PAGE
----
- - Monday, March 23, 2015

Statistics can be a cure for insomnia, but sometimes they can deliver the jolt of a thunderclap. Here’s a thunderclap with a number on it: 165,527. That’s the number of illegals in the United States who have been convicted of a crime and were turned loose by the U.S. Immigration and Customs Enforcement, an agency of the Department of Homeland Security.

The term “Homeland Security” becomes a misnomer when the government frees criminals — particularly those who shouldn’t be in the U.S. in the first place — to kill, rob, rape, maim and kidnap again.

The astonishing number of released convicts among us emerged from testimony of ICE Director Sarah Saldana before the House Oversight and Government Reform Committee last week. Rep. Jason Chaffetz, Utah Republican, the chairman, pressed Ms. Saldana to explain why her agents released prisoners who included convicted murderers, sex criminals (recruits, perhaps, in “the war on women”), robbers, kidnappers and drunk drivers. “These are people that are here illegally, get caught, convicted, and you release them into the public,” Mr. Chaffetz said.

Ms. Saldana blamed it on overcrowding of ICE detention facilities and the aliens’ home countries, who are glad to be rid of them and won’t take them back. She told the committee that she’s sorry about it and all, but defended it as falling within the agency’s “discretionary control.” That’s lawyer talk for camouflaging the facts, like describing the government’s taking control of the Internet as “net neutrality.” When “discretionary control” describes the freeing of killers, robbers and kidnappers willing and eager to do the crime with no fear of “doing the time,” it’s time to find someone willing to lock the doors.

Stephen Dinan of The Washington Times reported last week that ICE released 30,558 criminal illegals in 2014 alone, down slightly from 36,007 who were released in 2013. Among those let out that year were 193 convicted of murder, 426 of rape and other sexual crimes, 303 of kidnapping and 16,070 of driving drunk. A thousand of them committed new crimes after getting out of jail. Homegrown American criminals would kill, so to speak, to get the leniency reserved for foreigners. If all the 165,527 freed illegal convicts from across the country were gathered in one place, they would comprise a city the size of Springfield, Missouri; Sioux Falls, South Dakota or Ontario, California. They might be called America’s own “foreign legion.”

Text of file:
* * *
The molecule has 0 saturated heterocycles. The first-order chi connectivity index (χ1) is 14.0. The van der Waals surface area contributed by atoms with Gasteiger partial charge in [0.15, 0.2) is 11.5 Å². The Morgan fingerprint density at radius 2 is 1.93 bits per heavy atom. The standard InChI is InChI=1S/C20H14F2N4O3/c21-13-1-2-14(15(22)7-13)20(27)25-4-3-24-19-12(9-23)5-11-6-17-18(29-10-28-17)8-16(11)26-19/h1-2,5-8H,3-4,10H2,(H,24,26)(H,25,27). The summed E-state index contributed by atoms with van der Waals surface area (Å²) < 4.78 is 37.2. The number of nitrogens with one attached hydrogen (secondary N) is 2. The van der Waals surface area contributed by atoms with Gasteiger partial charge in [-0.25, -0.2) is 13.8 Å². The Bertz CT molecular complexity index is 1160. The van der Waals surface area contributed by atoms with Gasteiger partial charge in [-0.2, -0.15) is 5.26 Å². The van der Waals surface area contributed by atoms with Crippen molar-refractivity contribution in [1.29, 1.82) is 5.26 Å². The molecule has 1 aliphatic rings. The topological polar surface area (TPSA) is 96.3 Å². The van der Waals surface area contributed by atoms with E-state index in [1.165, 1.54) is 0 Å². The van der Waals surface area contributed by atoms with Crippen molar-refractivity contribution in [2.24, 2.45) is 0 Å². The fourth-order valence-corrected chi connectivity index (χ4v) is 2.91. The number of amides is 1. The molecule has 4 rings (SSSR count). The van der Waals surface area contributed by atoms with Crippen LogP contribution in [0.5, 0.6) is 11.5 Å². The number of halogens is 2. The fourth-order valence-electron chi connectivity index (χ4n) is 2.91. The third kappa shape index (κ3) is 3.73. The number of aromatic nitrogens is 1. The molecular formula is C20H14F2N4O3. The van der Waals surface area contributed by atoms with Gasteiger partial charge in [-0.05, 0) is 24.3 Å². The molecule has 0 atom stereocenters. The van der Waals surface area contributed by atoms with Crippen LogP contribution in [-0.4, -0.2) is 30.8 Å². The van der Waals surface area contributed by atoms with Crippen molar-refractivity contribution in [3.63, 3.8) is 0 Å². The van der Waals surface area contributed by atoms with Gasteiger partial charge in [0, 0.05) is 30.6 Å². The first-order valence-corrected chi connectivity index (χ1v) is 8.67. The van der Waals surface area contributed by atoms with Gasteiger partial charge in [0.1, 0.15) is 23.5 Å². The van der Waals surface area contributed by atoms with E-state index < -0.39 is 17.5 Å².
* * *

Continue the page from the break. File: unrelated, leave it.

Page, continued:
Rather than release them, deportation would be the logical end for the sneakers and criminals, but Ms. Saldana explains that it can take months and “even years to deport folks” because of the requirements of “due process.” This enabled Apolinar Altamirano, an illegal Mexican immigrant, for one example of what can happen, to shoot Grant Ronnebeck, 21, an Arizona store clerk, in an argument over a pack of cigarettes. Altamirano was out of jail on bond after an earlier burglary.

Feeling not an urge to do the right thing, but congressional heat, ICE announced last week that it would stiffen its “discretionary control” over illegals who are deemed a public safety threat. The agency promised to require “enhanced supervisory approval” of certain categories of those who have committed felonies and to avoid releases due to overcrowding of facilities.

President Obama’s amnesty for such illegals has been temporarily suspended by the courts, but he has made the homeland insecure because he won’t secure the border, and sends the message to the masses south of the border that if they come illegally they won’t be deported.

Americans are sympathetic to the tired, the poor and those yearning to breathe free of political and religious persecution. We’re a nation of immigrants, after all. But Americans are rightly intolerant of those who break the rules, steal across the border and spread their evil spoor on American soil. It’s a crime, and must be treated as such.

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